Dog owners have you brought your pups on Snowmass? Am I crazy to consider it? Thanks in advance!
Truman (and Emmylou)

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Re: Should I bring my dog on Snowmass Mountain this labor day?

Postby tmathews » Wed Aug 17, 2011 10:17 am

Please remember to consider the safety of other climbers, too. Snowmass is not a solid mountain.

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Re: Should I bring my dog on Snowmass Mountain this labor day?

Postby Floyd » Wed Aug 17, 2011 10:26 am

Have dogs summited Snowmass? Sure. Are you crazy? No.

Floyd has 16 14er summits, but Castle/Conundrum was as hard as I felt comfortable with him on, but that's just me. She could probably get up to the summit just fine with enough care, I would be more concerned with her kicking rocks on other climbers than her own health though. Labor Day is surely going to be a busy time on the mountain and I would hate for her to affect someone else's climb - and hence adding to the "dog hater" population on this forum. I'll let you decide on whether or not to take her based on your experience and what you see on the route description, but there are other factors to take into consideration. If you do go, I would suggest a super early start so you are well ahead of other climbers to reduce the risk of her kicking rocks on someone.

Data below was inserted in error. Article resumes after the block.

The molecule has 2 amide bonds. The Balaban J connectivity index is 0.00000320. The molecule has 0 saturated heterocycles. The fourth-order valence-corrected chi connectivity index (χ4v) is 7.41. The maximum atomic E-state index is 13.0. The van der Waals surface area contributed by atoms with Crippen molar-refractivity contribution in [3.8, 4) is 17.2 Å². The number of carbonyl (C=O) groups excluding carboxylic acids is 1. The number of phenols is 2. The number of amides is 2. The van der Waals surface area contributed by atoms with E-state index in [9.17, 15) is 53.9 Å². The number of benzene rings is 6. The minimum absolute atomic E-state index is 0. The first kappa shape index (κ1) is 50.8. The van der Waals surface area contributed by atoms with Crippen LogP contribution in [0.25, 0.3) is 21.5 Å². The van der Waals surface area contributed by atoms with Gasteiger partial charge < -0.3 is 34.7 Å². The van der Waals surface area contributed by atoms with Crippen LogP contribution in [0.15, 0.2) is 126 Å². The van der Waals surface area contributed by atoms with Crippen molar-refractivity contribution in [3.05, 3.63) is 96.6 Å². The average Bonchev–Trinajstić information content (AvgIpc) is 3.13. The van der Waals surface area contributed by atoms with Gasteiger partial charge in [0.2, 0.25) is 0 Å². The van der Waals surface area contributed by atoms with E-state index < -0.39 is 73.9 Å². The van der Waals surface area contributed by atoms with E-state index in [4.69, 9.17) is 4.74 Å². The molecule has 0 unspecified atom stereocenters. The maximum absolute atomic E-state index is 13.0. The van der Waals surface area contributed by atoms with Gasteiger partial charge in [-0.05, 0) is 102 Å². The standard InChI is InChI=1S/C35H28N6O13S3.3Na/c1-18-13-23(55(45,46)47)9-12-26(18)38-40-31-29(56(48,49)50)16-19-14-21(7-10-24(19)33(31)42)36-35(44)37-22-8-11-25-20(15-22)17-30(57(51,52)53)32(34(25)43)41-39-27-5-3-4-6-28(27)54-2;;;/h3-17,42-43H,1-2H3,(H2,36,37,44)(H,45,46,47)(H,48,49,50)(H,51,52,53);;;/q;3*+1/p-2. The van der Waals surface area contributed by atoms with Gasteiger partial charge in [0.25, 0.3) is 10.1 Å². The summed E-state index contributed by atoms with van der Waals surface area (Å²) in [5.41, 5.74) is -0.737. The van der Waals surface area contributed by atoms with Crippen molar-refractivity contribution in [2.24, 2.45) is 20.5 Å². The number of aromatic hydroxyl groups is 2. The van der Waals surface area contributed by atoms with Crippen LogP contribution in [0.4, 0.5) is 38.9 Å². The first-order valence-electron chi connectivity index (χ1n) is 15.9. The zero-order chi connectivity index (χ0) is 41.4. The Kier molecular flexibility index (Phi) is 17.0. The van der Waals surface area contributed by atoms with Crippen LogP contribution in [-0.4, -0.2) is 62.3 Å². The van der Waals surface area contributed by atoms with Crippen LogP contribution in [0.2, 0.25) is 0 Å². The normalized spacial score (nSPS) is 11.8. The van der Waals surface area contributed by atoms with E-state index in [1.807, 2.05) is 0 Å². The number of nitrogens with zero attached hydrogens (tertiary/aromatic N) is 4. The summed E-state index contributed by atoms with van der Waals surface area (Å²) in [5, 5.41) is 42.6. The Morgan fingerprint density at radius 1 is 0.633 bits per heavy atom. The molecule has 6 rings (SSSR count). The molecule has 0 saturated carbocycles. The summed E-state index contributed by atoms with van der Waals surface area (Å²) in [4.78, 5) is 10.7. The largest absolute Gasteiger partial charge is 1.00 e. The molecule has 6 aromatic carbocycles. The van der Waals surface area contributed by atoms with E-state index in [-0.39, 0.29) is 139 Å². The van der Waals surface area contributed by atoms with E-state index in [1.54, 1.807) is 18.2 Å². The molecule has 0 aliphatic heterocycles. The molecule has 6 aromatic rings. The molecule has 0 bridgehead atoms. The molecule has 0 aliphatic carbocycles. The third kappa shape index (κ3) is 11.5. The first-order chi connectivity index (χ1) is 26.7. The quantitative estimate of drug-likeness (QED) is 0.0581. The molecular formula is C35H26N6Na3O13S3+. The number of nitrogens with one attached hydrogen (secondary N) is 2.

"Athletes express themselves physically, this is their art. As an athlete, exhausting oneself on the field or or on the track or on the trail or on the mountain brings calm and satisfaction. Thrashing about… our expression." - Steve Gleason